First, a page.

A Cambodian Spring
Filmed over six years, this documentary concerns the fight over a piece of land in Cambodian capital of Phnom Penh. The story follows a Buddhist monk and two mothers who have to fight against a big corporation trying to evict their community and take their homes. Irish director Chris Kelly lays bare the corruption of the government who, like other elected officials across the world, look the other way while choosing profit over protecting ordinary people.
Happy Go Lucky
Academy award-winner Sally Hawkins is brilliant in this endearing film about zany but happy-go-lucky schoolteacher Poppy and the eccentricities of her life. From veteran director Mike Leigh, the auteur behind films such as Abigail's Party and Secrets & Lies, here he turns his observant eye on the quotidian details of one woman's world to create a portrait that feels moving and real, and went on to win several awards in 2008.
Hunt for the Wilderpeople
Taika Waititi's 2016 film is about the New Zealand tradition of 'going bush' and becoming connected to nature by being off-grid. In it Sam Neill and Julian Dennison play Uncle Hector and Ricky Baker who flee home after becoming the subject of a manhunt. The story is a bizarre but hilarious story about coming-of-age tale with a father and son connection at the heart of it.
A Man Called Ove
Based on Fredrik Backman's 2012 book of the same name, this Swedish film is about a grumpy, lonely named Ove (Rolf Lassgård) who spends his days telling off his neighbours. It takes the energy of the young to bring him back to life, as a young family move in next door to him and a friendship begins when they accidentally flatten his mailbox. Wry and heart-warming without being mawkish, A Man Called Ove is uplifting but still wonderfully dour.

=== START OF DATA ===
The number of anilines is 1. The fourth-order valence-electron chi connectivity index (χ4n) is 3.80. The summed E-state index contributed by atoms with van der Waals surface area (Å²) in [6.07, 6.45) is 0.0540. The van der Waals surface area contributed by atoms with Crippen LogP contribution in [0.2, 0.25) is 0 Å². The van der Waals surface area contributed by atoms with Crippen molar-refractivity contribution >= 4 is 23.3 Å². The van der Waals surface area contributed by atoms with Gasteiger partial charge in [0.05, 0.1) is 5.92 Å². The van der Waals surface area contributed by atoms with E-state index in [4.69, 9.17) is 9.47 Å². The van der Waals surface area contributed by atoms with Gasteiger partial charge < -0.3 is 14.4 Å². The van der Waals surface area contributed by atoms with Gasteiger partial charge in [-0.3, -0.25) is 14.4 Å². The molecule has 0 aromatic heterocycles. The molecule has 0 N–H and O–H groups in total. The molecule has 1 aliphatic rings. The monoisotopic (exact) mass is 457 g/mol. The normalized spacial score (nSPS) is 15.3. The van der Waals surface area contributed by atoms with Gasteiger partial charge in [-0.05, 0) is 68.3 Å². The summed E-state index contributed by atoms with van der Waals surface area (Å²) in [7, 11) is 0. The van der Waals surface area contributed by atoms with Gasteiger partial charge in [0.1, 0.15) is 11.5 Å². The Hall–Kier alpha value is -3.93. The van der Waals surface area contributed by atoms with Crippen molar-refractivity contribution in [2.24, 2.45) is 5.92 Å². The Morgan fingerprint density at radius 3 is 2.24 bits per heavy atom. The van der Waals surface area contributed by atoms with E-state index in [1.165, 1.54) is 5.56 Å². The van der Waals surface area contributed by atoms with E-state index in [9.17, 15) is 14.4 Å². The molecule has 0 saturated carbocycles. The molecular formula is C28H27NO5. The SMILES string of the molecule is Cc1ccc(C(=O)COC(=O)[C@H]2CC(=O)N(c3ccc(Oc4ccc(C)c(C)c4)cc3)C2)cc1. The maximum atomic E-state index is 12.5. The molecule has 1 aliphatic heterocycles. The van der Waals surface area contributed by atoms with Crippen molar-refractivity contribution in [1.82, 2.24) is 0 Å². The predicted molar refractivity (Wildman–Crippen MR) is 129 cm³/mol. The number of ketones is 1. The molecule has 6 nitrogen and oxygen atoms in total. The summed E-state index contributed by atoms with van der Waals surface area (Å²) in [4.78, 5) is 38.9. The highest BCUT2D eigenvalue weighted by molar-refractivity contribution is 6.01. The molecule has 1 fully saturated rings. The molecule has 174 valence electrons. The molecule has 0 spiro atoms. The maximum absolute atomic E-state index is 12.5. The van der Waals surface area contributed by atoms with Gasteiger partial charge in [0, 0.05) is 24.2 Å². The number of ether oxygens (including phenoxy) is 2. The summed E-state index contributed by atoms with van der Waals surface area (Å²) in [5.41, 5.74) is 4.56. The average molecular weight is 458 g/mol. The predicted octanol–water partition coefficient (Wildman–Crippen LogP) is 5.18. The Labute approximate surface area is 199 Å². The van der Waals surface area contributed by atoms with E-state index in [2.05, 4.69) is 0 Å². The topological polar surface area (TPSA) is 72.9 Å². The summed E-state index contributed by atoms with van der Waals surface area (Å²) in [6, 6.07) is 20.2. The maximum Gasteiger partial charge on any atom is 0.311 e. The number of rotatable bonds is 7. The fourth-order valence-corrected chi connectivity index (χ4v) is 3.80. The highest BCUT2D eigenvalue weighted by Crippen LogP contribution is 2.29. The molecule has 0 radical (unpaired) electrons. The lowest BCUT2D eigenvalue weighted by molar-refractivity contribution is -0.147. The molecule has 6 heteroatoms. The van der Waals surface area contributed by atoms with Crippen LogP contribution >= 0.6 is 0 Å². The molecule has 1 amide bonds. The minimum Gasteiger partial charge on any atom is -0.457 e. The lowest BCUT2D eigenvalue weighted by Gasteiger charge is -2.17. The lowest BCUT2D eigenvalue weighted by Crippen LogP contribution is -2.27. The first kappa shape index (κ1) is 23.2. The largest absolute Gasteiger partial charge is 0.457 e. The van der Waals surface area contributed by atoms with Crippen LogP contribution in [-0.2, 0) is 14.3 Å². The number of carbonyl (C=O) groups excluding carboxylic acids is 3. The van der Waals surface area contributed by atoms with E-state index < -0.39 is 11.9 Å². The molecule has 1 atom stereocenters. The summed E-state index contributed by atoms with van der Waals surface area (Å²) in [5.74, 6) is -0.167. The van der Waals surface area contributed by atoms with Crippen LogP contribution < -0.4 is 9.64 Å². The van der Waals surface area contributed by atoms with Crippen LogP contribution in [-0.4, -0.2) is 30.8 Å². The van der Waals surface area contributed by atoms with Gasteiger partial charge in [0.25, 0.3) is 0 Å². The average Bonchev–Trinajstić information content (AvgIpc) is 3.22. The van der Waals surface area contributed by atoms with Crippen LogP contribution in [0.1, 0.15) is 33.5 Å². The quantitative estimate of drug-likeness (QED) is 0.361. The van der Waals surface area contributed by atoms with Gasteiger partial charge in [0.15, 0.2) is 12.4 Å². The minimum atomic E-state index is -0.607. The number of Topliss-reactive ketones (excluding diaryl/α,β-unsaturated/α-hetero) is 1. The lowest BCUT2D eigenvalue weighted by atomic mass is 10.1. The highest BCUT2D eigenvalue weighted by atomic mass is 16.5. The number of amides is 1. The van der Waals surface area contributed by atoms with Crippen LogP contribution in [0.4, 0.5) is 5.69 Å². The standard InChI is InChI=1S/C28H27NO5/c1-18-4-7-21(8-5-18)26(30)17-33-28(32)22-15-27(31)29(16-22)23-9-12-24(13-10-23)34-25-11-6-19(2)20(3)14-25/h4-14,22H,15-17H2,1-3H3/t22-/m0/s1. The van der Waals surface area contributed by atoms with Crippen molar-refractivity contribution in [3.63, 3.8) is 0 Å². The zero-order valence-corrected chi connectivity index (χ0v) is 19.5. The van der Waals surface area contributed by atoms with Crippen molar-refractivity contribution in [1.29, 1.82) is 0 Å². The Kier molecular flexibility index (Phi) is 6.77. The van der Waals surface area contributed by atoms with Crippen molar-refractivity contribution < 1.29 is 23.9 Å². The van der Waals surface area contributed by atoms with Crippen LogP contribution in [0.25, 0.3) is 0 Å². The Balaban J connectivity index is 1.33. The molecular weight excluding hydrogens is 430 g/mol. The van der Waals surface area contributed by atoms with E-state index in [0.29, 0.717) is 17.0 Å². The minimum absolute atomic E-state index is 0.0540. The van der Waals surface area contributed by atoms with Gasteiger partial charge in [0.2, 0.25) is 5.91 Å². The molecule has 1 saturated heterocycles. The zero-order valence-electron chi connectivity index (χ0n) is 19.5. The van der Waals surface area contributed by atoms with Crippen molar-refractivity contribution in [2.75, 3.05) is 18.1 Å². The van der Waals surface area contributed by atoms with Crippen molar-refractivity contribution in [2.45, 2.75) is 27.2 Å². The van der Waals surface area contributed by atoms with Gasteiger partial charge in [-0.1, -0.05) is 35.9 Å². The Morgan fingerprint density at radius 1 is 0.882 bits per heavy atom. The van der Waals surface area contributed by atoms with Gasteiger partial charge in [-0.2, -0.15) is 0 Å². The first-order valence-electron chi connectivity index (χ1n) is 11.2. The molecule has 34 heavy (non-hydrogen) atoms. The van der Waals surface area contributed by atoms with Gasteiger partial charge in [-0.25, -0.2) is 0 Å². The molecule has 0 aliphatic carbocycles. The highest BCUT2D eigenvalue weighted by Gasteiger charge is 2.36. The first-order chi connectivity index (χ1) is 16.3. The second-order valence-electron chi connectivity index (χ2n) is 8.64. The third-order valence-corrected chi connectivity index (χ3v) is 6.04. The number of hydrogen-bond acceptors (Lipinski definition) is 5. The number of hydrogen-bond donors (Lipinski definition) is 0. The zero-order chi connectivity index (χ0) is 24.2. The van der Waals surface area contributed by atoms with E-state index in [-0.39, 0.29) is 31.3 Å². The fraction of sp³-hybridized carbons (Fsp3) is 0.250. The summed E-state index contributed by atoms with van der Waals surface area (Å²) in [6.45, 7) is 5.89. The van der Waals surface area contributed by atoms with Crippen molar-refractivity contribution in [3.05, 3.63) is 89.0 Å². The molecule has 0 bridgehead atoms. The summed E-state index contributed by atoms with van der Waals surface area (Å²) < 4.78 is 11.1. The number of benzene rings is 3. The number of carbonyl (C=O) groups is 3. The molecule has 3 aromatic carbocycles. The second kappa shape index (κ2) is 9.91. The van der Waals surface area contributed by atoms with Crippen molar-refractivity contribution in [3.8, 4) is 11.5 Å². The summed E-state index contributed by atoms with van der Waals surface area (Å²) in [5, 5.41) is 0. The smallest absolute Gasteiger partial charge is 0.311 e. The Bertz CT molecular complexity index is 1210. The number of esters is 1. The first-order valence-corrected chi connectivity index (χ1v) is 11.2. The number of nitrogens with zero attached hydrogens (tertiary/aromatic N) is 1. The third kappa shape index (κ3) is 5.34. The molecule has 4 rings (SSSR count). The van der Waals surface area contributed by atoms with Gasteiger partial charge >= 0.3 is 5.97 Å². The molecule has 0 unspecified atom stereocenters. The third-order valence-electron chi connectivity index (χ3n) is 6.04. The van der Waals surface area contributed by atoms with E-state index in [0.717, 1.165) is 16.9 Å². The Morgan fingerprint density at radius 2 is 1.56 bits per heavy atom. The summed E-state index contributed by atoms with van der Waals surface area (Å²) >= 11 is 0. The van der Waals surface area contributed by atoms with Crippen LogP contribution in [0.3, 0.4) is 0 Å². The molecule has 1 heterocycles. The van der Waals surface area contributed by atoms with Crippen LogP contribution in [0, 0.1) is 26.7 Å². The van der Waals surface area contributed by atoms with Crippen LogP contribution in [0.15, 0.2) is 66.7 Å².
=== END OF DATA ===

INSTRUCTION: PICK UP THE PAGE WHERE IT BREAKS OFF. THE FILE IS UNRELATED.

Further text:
The 1993 sci-fi action epic remains one of the most successful films in box office history, going on to inspire sequels and rollercoasters with its sense of adventure. The original film is a hearty dose of nostalgia, with excellent performances from Sam Neil and Laura Dern, who are almost outshone by the retro Nineties 'fits, that spine-tingling John Williams score, and some of Steven Spielberg's most compelling storytelling.
A fascinating, terrifying true crime thriller about how a hoax caller convinced a manager at a fast food chain to interrogate one of her employees following a theft. The story looks at the alarming ways in which we submit to authority and how this overrides our instincts, even when what we are being told to do seems to make no sense
Gangs of New York
Scorsese's 2003 flick is a theatrical take on the gangster film, planting us in 1846 Manhattan and in the crossfire of the warring groups who maraud the city. Leonardo DiCaprio plays Amsterdam, an orphaned kid looking to avenge his father and the Irish immigrants who were killed alongside him, but it is Daniel Day-Lewis who steals the show as The Butcher, the menacing and maniacal kingpin who takes Amsterdam under his wing.
Jeff Nichols, the director and screenwriter who went on to create excellent 2016 film Mud, is at the helm for this science fiction film with an excellent cast including Michael Shannon, Joel Edgerton, Kirsten Dunst, Adam Driver, Jaeden Martell and Sam Shepard. The story focuses on a young boy who possesses special powers and the attempts of the government and a group of religious extremists to pursue him and his father.